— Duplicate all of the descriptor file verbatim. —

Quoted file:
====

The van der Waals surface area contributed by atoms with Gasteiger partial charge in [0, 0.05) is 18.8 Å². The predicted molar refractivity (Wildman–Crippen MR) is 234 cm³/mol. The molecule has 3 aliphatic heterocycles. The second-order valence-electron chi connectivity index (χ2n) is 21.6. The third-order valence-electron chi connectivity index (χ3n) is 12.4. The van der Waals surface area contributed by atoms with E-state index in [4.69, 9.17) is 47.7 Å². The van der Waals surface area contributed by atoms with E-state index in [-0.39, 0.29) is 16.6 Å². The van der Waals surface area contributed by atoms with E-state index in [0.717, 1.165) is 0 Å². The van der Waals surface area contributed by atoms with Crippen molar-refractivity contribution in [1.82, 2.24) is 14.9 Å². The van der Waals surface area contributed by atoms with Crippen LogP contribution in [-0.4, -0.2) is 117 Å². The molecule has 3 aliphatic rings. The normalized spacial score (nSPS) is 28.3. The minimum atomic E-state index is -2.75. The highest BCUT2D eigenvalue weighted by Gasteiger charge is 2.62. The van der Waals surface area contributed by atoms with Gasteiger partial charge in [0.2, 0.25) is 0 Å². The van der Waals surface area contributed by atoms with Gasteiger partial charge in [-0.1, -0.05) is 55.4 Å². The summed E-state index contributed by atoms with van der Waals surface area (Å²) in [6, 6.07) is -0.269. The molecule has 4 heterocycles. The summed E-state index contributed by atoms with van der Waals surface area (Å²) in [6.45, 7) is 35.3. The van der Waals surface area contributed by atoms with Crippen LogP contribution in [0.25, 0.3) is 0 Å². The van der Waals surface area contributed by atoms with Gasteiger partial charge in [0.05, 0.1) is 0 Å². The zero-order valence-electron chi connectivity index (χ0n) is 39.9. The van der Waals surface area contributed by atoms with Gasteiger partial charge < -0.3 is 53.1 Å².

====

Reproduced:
The van der Waals surface area contributed by atoms with Gasteiger partial charge in [0, 0.05) is 18.8 Å². The predicted molar refractivity (Wildman–Crippen MR) is 234 cm³/mol. The molecule has 3 aliphatic heterocycles. The second-order valence-electron chi connectivity index (χ2n) is 21.6. The third-order valence-electron chi connectivity index (χ3n) is 12.4. The van der Waals surface area contributed by atoms with E-state index in [4.69, 9.17) is 47.7 Å². The van der Waals surface area contributed by atoms with E-state index in [-0.39, 0.29) is 16.6 Å². The van der Waals surface area contributed by atoms with E-state index in [0.717, 1.165) is 0 Å². The van der Waals surface area contributed by atoms with Crippen molar-refractivity contribution in [1.82, 2.24) is 14.9 Å². The van der Waals surface area contributed by atoms with Crippen LogP contribution in [-0.4, -0.2) is 117 Å². The molecule has 3 aliphatic rings. The normalized spacial score (nSPS) is 28.3. The minimum atomic E-state index is -2.75. The highest BCUT2D eigenvalue weighted by Gasteiger charge is 2.62. The van der Waals surface area contributed by atoms with Gasteiger partial charge in [0.2, 0.25) is 0 Å². The van der Waals surface area contributed by atoms with Gasteiger partial charge in [-0.1, -0.05) is 55.4 Å². The summed E-state index contributed by atoms with van der Waals surface area (Å²) in [6, 6.07) is -0.269. The molecule has 4 heterocycles. The summed E-state index contributed by atoms with van der Waals surface area (Å²) in [6.45, 7) is 35.3. The van der Waals surface area contributed by atoms with Crippen LogP contribution in [0.25, 0.3) is 0 Å². The van der Waals surface area contributed by atoms with Gasteiger partial charge in [0.05, 0.1) is 0 Å². The zero-order valence-electron chi connectivity index (χ0n) is 39.9. The van der Waals surface area contributed by atoms with Gasteiger partial charge < -0.3 is 53.1 Å².